March 17: Intentional agency, free will
Departments set mini-conference on intentional agency, free will, neuroscience
10:57 a.m., March 5, 2012--The University of Delaware departments of Linguistics and Cognitive Science and Philosophy will hold a mini-conference on intentional agency, free will and neuroscience on Saturday, March 17.
The one-day conference, which is free and open to the public, will be held from 9 a.m. to 2:30 p.m. in 005 Kirkbride Hall on the UD campus in Newark.
April 6-11: Public Health Week
April 9: Dinosaur discovery
The event is also sponsored by the American Philosophical Association and the UD Class of 1955 Ethics Endowment.
Scheduled speakers are as follows:
• 9-10:30 a.m., Michael Bratman, Stanford University, "Intention and Rationality." Bratman is the U.G. and Abbie Birch Durfee Professor at Stanford University, and also is delivering the David Norton Memorial Lecture at UD on Thursday, March 15.
Bratman has been on the faculty at Stanford University since 1974. He earned a bachelor of arts degree from Haverford College in 1967 and a doctorate in philosophy from Rockefeller University in 1974.
He is the author of the books Intention, Plans, and Practical Reason (1987), Faces of Intention: Selected Essays on Intention and Agency (1999), and Structures of Agency: Essays (2007). He is also a co-editor of Introduction to Philosophy: Classical and Contemporary Readings.
Bratman has been awarded an ACLS Fellowship, a Guggenheim Fellowship and fellowships from the Center for Advanced Study in the Behavioral Sciences and the Stanford University Humanities Center.
• 10:30-noon, Alfred Mele, Florida State University, "Free Will and Neuroscience."
Mele is the William H. and Lucyle T. Werkmeister Professor of Philosophy at Florida State University and director of the Big Questions in Free Will Project (2010-13).
He is the author of Irrationality (1987), Springs of Action (1992), Autonomous Agents (1995), Self-Deception Unmasked (2001), Motivation and Agency (2003), Free Will and Luck (2006), Effective Intentions (2009), and Backsliding (2012). He also is the editor or co-editor of Mental Causation (1993), The Philosophy of Action (1997), The Oxford Handbook of Rationality (2004), Rationality and the Good (2007), and Free Will and Consciousness: How Might They Work? (2010).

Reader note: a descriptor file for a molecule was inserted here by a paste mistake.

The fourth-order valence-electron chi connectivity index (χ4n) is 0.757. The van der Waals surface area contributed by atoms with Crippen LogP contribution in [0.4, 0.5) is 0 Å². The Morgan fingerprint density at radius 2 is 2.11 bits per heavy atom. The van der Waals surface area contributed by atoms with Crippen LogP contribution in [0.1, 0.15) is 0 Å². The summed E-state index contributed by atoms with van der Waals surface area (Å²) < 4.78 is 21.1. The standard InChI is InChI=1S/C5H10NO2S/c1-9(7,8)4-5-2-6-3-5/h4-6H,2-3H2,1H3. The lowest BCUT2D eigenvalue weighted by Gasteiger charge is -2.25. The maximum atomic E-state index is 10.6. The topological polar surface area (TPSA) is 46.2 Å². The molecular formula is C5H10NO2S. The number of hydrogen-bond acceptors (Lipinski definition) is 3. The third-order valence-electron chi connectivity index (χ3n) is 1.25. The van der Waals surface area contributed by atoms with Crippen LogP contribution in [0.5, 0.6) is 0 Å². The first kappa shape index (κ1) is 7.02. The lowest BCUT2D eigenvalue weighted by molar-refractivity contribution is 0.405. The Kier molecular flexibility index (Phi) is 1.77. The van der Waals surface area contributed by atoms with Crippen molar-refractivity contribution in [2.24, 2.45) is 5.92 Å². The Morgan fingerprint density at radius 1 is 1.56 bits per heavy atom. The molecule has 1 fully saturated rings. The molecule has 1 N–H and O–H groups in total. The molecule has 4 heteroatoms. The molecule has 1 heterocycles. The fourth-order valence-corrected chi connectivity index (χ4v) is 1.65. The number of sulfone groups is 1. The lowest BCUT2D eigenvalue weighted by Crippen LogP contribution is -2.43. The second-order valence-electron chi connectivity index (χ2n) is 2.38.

• 1-2:30, Walter Sinnott-Armstrong, Duke University, "A Contrastivist Account of Freedom."
Sinnott-Armstrong is Chauncey Stillman Professor of Practical Ethics in the Philosophy Department and the Kenan Institute for Ethics at Duke University. He is also core faculty in the Duke Institute for Brain Sciences and the Center for Cognitive Neuroscience.
He received his bachelor of arts degree from Amherst College in 1977 and his doctorate from Yale University in 1982. He taught at Dartmouth College from 1981 until 2009.
Sinott-Armstrong has served as vice-chair of the board of officers of the American Philosophical Association and co-director of the MacArthur Project on Law and Neuroscience. He publishes widely in normative moral theory, meta-ethics, applied ethics, moral psychology and neuroscience, philosophy of law, epistemology, informal logic, and philosophy of religion. He has defended atheism, consequentialism, contrastivism, limited moral skepticism, and irresolvable moral dilemmas.
His current research focuses on empirical moral psychology and neuroscience, including experiments on psychopaths and on the diversity of moral judgments, and on the implications of neuroscience for the legal system and for free will and moral responsibility, including the responsibility of addicts and people with mental illnesses.